There’s a second type of canvas known as Screen Space - Camera which operates similarly but finishes rendering everything (including the contents of any canvases) before post processing applies. I recommend using this type of canvas when the content of the camera needs to be displayed on a screen in world on top of everything else the camera renders.
There’s also a third and final type of canvas known as a World Space canvas. Since the canvas is in the world, any cameras that can see the canvas will render it intermingled with other content in the scene. This canvas is best when UI is expected to be part of the game world itself - i.e. for health bars, floating combat text, etc.
As soon as I hooked up the death vignette, played the game, and took damage, I noticed the new vignette was still not affecting the HealthCanvas. As it turns out, Screen Space - Overlay canvases render after post processing. Screen Space - Camera and World Space canvases both render before. While this is probably sufficient for many use cases, many games have world-relative UI that should be affected by full screen effects like a vignette. I suspect this is one of many reasons that led to the creation of the SRP since it gives you much more fine grained control over the order of things. Alas, I couldn’t leverage that here.
I needed to switch the canvas type to one of the other options (in this case Screen Space - Camera) to ensure that it renders before post processing. Unfortunately while it would render correctly with the death vignette, the original vignette would also render on top of the health canvas (you can see that below). While I could move it farther away from the corner, design & art might prefer it in the original location and expect you to make it ignore the original vignette.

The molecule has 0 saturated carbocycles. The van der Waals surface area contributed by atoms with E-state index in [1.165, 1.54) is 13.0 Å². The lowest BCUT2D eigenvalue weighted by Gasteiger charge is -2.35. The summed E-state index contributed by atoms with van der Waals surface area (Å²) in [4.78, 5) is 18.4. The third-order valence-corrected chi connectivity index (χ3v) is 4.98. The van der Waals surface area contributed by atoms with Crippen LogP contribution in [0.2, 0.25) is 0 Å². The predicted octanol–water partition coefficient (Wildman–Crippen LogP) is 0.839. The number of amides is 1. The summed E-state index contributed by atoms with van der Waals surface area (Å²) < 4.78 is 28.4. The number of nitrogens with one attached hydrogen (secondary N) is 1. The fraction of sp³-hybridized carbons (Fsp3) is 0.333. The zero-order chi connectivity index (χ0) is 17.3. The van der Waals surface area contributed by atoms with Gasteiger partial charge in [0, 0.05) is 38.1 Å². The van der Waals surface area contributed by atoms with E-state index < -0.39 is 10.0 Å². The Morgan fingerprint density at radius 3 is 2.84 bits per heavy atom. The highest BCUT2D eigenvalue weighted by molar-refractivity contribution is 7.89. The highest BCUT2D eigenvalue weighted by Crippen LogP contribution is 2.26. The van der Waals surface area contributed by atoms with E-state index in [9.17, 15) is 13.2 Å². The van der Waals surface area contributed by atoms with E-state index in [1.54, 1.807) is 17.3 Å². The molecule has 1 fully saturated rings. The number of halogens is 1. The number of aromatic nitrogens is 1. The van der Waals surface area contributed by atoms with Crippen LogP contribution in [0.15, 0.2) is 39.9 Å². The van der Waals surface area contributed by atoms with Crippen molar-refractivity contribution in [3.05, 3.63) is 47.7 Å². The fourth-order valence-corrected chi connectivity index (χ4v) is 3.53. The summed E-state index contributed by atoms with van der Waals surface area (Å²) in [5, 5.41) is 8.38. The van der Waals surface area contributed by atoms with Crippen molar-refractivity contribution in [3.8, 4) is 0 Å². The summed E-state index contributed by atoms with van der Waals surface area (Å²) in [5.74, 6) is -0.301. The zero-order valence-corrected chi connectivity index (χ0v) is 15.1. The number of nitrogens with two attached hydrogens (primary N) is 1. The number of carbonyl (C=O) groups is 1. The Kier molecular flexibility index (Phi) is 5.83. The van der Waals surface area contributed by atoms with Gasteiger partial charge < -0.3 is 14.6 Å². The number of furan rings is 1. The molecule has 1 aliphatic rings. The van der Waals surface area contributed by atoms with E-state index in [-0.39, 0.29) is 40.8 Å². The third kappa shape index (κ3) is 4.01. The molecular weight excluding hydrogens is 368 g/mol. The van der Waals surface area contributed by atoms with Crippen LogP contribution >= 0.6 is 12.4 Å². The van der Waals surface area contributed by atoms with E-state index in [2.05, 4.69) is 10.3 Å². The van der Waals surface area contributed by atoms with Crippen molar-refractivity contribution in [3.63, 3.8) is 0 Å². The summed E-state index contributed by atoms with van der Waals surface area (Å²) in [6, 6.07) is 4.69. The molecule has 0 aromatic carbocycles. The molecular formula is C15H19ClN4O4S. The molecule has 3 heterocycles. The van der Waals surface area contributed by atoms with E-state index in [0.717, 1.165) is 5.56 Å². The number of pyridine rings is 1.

Unmasking the solution
Essentially I wanted to mimic the control that the SRP allowed without actually converting to it so that I could ensure that the world rendered first (with the original vignette), the UI rendered next, then the death vignette, and then any remaining UI menus. As it turns out, cameras have a culling mask that determines which renderer components are drawn by the camera based on the layer each game object is assigned to. If we could move the HUD to a separate layer, then we could presumably draw individual elements of the scene separately in the right order.
By the way, as I mentioned above, canvases batch multiple objects together so the only layer that matters is the layer of the canvas object, not those of any controls or child canvases. This means that if you need to have some UI controls affected by post processing and others not be affected, they’ll need to be in unique canvas hierarchies. I tried to circumvent this by adding a “firebreak” game object (where I removed the RectTransform component leaving just a Transform) and then creating a new canvas as a child of that object, but that still didn’t work. There seems to be some innate functionality to search up the hierarchy for the topmost canvas even when the RectTransform hierarchy is broken.